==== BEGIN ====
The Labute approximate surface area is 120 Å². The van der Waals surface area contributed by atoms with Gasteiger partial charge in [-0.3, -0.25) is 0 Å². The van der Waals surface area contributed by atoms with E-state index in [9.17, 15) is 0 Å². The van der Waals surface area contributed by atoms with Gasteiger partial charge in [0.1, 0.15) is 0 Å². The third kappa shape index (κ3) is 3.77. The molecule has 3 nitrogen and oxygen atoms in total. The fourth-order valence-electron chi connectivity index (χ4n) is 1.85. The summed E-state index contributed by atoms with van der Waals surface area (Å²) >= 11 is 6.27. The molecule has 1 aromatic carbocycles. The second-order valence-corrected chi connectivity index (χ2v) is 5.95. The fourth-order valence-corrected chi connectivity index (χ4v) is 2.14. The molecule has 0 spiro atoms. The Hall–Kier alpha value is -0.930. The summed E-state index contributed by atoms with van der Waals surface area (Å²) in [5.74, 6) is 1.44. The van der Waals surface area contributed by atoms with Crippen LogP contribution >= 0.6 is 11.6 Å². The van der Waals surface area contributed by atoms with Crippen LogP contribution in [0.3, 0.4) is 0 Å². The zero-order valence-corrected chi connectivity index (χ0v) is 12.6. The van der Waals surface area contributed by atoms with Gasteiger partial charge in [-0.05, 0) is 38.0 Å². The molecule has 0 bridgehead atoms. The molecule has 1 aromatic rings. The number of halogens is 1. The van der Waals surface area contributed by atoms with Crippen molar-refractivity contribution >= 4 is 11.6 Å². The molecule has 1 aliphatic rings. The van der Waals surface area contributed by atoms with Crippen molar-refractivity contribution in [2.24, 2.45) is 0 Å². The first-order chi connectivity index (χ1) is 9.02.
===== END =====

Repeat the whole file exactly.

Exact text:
The Labute approximate surface area is 120 Å². The van der Waals surface area contributed by atoms with Gasteiger partial charge in [-0.3, -0.25) is 0 Å². The van der Waals surface area contributed by atoms with E-state index in [9.17, 15) is 0 Å². The van der Waals surface area contributed by atoms with Gasteiger partial charge in [0.1, 0.15) is 0 Å². The third kappa shape index (κ3) is 3.77. The molecule has 3 nitrogen and oxygen atoms in total. The fourth-order valence-electron chi connectivity index (χ4n) is 1.85. The summed E-state index contributed by atoms with van der Waals surface area (Å²) >= 11 is 6.27. The molecule has 1 aromatic carbocycles. The second-order valence-corrected chi connectivity index (χ2v) is 5.95. The fourth-order valence-corrected chi connectivity index (χ4v) is 2.14. The molecule has 0 spiro atoms. The Hall–Kier alpha value is -0.930. The summed E-state index contributed by atoms with van der Waals surface area (Å²) in [5.74, 6) is 1.44. The van der Waals surface area contributed by atoms with Crippen LogP contribution >= 0.6 is 11.6 Å². The van der Waals surface area contributed by atoms with Crippen LogP contribution in [0.3, 0.4) is 0 Å². The zero-order valence-corrected chi connectivity index (χ0v) is 12.6. The van der Waals surface area contributed by atoms with Gasteiger partial charge in [-0.05, 0) is 38.0 Å². The molecule has 0 bridgehead atoms. The molecule has 1 aromatic rings. The number of halogens is 1. The van der Waals surface area contributed by atoms with Crippen molar-refractivity contribution >= 4 is 11.6 Å². The molecule has 1 aliphatic rings. The van der Waals surface area contributed by atoms with Crippen molar-refractivity contribution in [2.24, 2.45) is 0 Å². The first-order chi connectivity index (χ1) is 9.02.